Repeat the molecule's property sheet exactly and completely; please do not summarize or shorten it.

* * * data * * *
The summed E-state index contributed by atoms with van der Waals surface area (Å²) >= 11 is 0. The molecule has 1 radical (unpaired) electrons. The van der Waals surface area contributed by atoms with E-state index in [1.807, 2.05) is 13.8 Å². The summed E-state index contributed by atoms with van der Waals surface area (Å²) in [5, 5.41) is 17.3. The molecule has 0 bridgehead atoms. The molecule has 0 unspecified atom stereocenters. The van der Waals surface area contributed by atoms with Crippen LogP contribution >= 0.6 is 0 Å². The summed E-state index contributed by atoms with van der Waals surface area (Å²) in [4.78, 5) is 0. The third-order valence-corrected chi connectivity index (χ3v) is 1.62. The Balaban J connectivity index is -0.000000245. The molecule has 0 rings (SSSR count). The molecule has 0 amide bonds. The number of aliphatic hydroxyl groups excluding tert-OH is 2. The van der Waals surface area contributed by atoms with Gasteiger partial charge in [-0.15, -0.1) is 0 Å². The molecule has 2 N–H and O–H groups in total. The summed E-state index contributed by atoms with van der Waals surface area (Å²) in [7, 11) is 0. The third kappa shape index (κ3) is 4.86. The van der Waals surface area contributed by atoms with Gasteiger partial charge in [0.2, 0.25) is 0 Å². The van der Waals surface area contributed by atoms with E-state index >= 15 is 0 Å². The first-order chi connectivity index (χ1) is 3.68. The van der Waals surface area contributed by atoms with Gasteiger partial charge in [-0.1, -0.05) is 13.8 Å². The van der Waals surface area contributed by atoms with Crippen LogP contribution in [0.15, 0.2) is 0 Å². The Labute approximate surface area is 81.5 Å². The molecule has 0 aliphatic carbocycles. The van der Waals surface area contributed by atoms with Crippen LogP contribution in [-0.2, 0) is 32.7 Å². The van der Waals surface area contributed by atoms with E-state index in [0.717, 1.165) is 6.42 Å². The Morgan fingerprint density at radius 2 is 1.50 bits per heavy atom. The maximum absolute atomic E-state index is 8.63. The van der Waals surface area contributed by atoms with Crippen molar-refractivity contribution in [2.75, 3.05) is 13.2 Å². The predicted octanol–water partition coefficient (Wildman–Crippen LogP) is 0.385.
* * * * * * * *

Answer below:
The summed E-state index contributed by atoms with van der Waals surface area (Å²) >= 11 is 0. The molecule has 1 radical (unpaired) electrons. The van der Waals surface area contributed by atoms with E-state index in [1.807, 2.05) is 13.8 Å². The summed E-state index contributed by atoms with van der Waals surface area (Å²) in [5, 5.41) is 17.3. The molecule has 0 bridgehead atoms. The molecule has 0 unspecified atom stereocenters. The van der Waals surface area contributed by atoms with Crippen LogP contribution >= 0.6 is 0 Å². The summed E-state index contributed by atoms with van der Waals surface area (Å²) in [4.78, 5) is 0. The third-order valence-corrected chi connectivity index (χ3v) is 1.62. The Balaban J connectivity index is -0.000000245. The molecule has 0 rings (SSSR count). The molecule has 0 amide bonds. The number of aliphatic hydroxyl groups excluding tert-OH is 2. The van der Waals surface area contributed by atoms with Gasteiger partial charge in [-0.15, -0.1) is 0 Å². The molecule has 2 N–H and O–H groups in total. The summed E-state index contributed by atoms with van der Waals surface area (Å²) in [7, 11) is 0. The third kappa shape index (κ3) is 4.86. The van der Waals surface area contributed by atoms with Gasteiger partial charge in [0.2, 0.25) is 0 Å². The van der Waals surface area contributed by atoms with E-state index >= 15 is 0 Å². The first-order chi connectivity index (χ1) is 3.68. The van der Waals surface area contributed by atoms with Gasteiger partial charge in [-0.1, -0.05) is 13.8 Å². The van der Waals surface area contributed by atoms with Crippen LogP contribution in [0.15, 0.2) is 0 Å². The Labute approximate surface area is 81.5 Å². The molecule has 0 aliphatic carbocycles. The van der Waals surface area contributed by atoms with Crippen LogP contribution in [-0.2, 0) is 32.7 Å². The van der Waals surface area contributed by atoms with E-state index in [0.717, 1.165) is 6.42 Å². The Morgan fingerprint density at radius 2 is 1.50 bits per heavy atom. The maximum absolute atomic E-state index is 8.63. The van der Waals surface area contributed by atoms with Crippen molar-refractivity contribution in [2.75, 3.05) is 13.2 Å². The predicted octanol–water partition coefficient (Wildman–Crippen LogP) is 0.385.